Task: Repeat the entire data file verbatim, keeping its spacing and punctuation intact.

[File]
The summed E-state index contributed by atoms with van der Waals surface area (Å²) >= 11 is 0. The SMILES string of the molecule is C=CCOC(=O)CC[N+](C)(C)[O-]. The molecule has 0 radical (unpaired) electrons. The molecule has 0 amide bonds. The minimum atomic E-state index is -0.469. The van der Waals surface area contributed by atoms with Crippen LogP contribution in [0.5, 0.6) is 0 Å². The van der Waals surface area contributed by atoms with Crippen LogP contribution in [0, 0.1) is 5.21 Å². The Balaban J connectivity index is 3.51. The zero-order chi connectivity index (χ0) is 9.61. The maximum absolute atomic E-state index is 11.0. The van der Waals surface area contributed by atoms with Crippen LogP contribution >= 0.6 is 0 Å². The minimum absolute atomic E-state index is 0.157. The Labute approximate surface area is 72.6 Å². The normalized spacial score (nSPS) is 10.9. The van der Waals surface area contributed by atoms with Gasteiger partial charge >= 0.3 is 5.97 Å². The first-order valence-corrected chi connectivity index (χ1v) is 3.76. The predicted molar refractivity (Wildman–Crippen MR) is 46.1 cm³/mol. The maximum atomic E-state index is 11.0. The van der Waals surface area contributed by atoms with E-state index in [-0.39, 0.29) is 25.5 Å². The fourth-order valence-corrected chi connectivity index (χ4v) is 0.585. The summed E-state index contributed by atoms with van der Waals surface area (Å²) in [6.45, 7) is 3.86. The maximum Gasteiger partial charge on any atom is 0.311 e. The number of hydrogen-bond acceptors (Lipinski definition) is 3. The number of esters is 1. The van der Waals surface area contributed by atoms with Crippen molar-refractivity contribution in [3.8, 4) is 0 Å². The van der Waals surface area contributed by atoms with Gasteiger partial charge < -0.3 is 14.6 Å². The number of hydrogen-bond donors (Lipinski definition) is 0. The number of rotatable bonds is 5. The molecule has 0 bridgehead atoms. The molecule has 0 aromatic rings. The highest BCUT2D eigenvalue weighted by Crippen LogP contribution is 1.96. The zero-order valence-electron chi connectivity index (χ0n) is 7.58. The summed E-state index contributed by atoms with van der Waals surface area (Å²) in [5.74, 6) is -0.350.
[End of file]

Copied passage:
The summed E-state index contributed by atoms with van der Waals surface area (Å²) >= 11 is 0. The SMILES string of the molecule is C=CCOC(=O)CC[N+](C)(C)[O-]. The molecule has 0 radical (unpaired) electrons. The molecule has 0 amide bonds. The minimum atomic E-state index is -0.469. The van der Waals surface area contributed by atoms with Crippen LogP contribution in [0.5, 0.6) is 0 Å². The van der Waals surface area contributed by atoms with Crippen LogP contribution in [0, 0.1) is 5.21 Å². The Balaban J connectivity index is 3.51. The zero-order chi connectivity index (χ0) is 9.61. The maximum absolute atomic E-state index is 11.0. The van der Waals surface area contributed by atoms with Crippen LogP contribution >= 0.6 is 0 Å². The minimum absolute atomic E-state index is 0.157. The Labute approximate surface area is 72.6 Å². The normalized spacial score (nSPS) is 10.9. The van der Waals surface area contributed by atoms with Gasteiger partial charge >= 0.3 is 5.97 Å². The first-order valence-corrected chi connectivity index (χ1v) is 3.76. The predicted molar refractivity (Wildman–Crippen MR) is 46.1 cm³/mol. The maximum atomic E-state index is 11.0. The van der Waals surface area contributed by atoms with E-state index in [-0.39, 0.29) is 25.5 Å². The fourth-order valence-corrected chi connectivity index (χ4v) is 0.585. The summed E-state index contributed by atoms with van der Waals surface area (Å²) in [6.45, 7) is 3.86. The maximum Gasteiger partial charge on any atom is 0.311 e. The number of hydrogen-bond acceptors (Lipinski definition) is 3. The number of esters is 1. The van der Waals surface area contributed by atoms with Crippen molar-refractivity contribution in [3.8, 4) is 0 Å². The van der Waals surface area contributed by atoms with Gasteiger partial charge < -0.3 is 14.6 Å². The number of hydrogen-bond donors (Lipinski definition) is 0. The number of rotatable bonds is 5. The molecule has 0 bridgehead atoms. The molecule has 0 aromatic rings. The highest BCUT2D eigenvalue weighted by Crippen LogP contribution is 1.96. The zero-order valence-electron chi connectivity index (χ0n) is 7.58. The summed E-state index contributed by atoms with van der Waals surface area (Å²) in [5.74, 6) is -0.350.